The Basement Complex of Africa is a heterogeneous mixture of crystalline rocks, predominantly of a granitic or gneissose character. Groundwater occurs within these crystalline rocks in fissures or in the superficial weathered zones. The rocks are relatively impermeable and groundwater can occur in the superficial deposits overlying the bedrock. There are no regional aquifers in Basement Complex country and each site has to be treated as unique.

The occurrence of groundwater in fissure systems or weathered zones means that the resources at any one site are finite and relatively small. Well yields similarly are limited, rarely exceeding 500 m3/day. In this situation the groundwater reservoir is structurally controlled and, therefore, susceptible to investigation by a variety of techniques including photogeology and geophysics. Furthermore, although each borehole is unique, the data from all the boreholes in a specific area can be analysed statistically to produce well design criteria.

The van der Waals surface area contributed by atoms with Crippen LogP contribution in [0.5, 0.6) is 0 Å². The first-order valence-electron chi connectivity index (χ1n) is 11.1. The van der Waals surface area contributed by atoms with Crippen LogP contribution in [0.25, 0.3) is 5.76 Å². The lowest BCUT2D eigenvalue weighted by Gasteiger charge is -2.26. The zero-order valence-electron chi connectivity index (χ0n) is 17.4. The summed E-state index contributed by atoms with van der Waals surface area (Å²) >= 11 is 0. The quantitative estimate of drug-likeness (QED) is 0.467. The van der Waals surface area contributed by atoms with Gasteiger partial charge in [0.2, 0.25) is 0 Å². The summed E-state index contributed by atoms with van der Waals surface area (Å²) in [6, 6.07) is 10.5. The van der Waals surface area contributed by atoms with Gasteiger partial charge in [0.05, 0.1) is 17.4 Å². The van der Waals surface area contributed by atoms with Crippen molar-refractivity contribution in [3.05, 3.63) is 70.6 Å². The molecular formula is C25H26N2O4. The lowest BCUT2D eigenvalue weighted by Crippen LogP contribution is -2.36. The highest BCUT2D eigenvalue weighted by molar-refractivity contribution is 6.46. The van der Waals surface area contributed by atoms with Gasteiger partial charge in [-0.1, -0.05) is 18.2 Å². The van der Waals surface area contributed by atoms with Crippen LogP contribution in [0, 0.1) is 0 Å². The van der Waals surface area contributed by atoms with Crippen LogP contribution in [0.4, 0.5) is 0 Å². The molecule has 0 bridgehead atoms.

The limited resources within the crystalline basement can lead to multiple-source solutions to supply problems where every alternative has to be examined. Shafts or cisterns, for example, may be used. The superficial deposits commonly hold significant resources of water and, in certain circumstances, can give much higher yields than the Basement Complex rocks. This superficial water can be tapped through bores, shafts or trenches, and the resource can be enhanced by water harvesting techniques.

The development of a resource is instigated for a specific purpose—a village water supply or an industrial supply. It is important that the planners and engineers involved in putting forward proposals recognise the limitations of groundwater abstraction in Basement areas. The water supply must be proven and developed before the costly infra structure—the factory or distribution network—is built.

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